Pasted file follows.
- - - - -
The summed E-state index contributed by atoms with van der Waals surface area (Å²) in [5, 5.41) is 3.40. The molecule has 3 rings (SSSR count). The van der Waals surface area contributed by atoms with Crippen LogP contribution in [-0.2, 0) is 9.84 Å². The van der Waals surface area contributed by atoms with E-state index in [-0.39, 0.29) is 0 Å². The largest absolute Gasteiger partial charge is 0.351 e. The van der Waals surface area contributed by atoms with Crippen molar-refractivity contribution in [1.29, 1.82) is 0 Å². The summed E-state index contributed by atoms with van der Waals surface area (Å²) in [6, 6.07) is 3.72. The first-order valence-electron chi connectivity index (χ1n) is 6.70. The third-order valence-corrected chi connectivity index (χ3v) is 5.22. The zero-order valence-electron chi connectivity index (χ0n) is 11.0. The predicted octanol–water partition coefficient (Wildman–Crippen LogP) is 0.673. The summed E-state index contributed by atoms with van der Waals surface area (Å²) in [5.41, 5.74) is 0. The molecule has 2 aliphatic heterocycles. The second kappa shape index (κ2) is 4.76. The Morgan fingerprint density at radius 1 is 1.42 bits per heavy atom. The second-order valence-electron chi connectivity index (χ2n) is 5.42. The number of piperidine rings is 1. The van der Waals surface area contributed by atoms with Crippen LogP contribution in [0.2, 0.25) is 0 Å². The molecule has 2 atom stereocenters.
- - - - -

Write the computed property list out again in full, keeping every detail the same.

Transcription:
The summed E-state index contributed by atoms with van der Waals surface area (Å²) in [5, 5.41) is 3.40. The molecule has 3 rings (SSSR count). The van der Waals surface area contributed by atoms with Crippen LogP contribution in [-0.2, 0) is 9.84 Å². The van der Waals surface area contributed by atoms with E-state index in [-0.39, 0.29) is 0 Å². The largest absolute Gasteiger partial charge is 0.351 e. The van der Waals surface area contributed by atoms with Crippen molar-refractivity contribution in [1.29, 1.82) is 0 Å². The summed E-state index contributed by atoms with van der Waals surface area (Å²) in [6, 6.07) is 3.72. The first-order valence-electron chi connectivity index (χ1n) is 6.70. The third-order valence-corrected chi connectivity index (χ3v) is 5.22. The zero-order valence-electron chi connectivity index (χ0n) is 11.0. The predicted octanol–water partition coefficient (Wildman–Crippen LogP) is 0.673. The summed E-state index contributed by atoms with van der Waals surface area (Å²) in [5.41, 5.74) is 0. The molecule has 2 aliphatic heterocycles. The second kappa shape index (κ2) is 4.76. The Morgan fingerprint density at radius 1 is 1.42 bits per heavy atom. The second-order valence-electron chi connectivity index (χ2n) is 5.42. The number of piperidine rings is 1. The van der Waals surface area contributed by atoms with Crippen LogP contribution in [0.2, 0.25) is 0 Å². The molecule has 2 atom stereocenters.